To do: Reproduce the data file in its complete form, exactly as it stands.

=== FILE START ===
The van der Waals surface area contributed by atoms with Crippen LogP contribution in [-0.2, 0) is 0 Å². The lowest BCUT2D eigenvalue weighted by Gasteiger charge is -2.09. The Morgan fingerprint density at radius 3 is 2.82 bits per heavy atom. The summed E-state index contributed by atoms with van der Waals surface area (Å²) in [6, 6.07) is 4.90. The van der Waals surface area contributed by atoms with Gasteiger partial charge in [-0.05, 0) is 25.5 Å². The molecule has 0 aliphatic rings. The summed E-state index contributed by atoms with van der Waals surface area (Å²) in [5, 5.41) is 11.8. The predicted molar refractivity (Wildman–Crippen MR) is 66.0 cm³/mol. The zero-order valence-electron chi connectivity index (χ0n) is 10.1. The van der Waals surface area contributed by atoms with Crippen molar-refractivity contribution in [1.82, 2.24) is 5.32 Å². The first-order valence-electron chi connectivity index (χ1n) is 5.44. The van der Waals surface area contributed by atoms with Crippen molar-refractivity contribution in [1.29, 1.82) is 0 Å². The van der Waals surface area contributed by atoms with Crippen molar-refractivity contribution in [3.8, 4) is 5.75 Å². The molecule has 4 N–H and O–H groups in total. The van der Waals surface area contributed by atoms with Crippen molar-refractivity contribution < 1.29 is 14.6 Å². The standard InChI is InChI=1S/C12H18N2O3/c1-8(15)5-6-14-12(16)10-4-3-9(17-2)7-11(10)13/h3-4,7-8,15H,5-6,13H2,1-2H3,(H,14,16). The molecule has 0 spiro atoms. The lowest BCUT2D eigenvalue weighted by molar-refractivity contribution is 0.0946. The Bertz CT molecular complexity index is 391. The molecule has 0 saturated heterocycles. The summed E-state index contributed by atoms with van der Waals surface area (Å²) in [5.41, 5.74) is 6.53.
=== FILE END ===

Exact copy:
The van der Waals surface area contributed by atoms with Crippen LogP contribution in [-0.2, 0) is 0 Å². The lowest BCUT2D eigenvalue weighted by Gasteiger charge is -2.09. The Morgan fingerprint density at radius 3 is 2.82 bits per heavy atom. The summed E-state index contributed by atoms with van der Waals surface area (Å²) in [6, 6.07) is 4.90. The van der Waals surface area contributed by atoms with Gasteiger partial charge in [-0.05, 0) is 25.5 Å². The molecule has 0 aliphatic rings. The summed E-state index contributed by atoms with van der Waals surface area (Å²) in [5, 5.41) is 11.8. The predicted molar refractivity (Wildman–Crippen MR) is 66.0 cm³/mol. The zero-order valence-electron chi connectivity index (χ0n) is 10.1. The van der Waals surface area contributed by atoms with Crippen molar-refractivity contribution in [1.82, 2.24) is 5.32 Å². The first-order valence-electron chi connectivity index (χ1n) is 5.44. The van der Waals surface area contributed by atoms with Crippen molar-refractivity contribution in [1.29, 1.82) is 0 Å². The van der Waals surface area contributed by atoms with Crippen molar-refractivity contribution in [3.8, 4) is 5.75 Å². The molecule has 4 N–H and O–H groups in total. The van der Waals surface area contributed by atoms with Crippen molar-refractivity contribution < 1.29 is 14.6 Å². The standard InChI is InChI=1S/C12H18N2O3/c1-8(15)5-6-14-12(16)10-4-3-9(17-2)7-11(10)13/h3-4,7-8,15H,5-6,13H2,1-2H3,(H,14,16). The molecule has 0 spiro atoms. The lowest BCUT2D eigenvalue weighted by molar-refractivity contribution is 0.0946. The Bertz CT molecular complexity index is 391. The molecule has 0 saturated heterocycles. The summed E-state index contributed by atoms with van der Waals surface area (Å²) in [5.41, 5.74) is 6.53.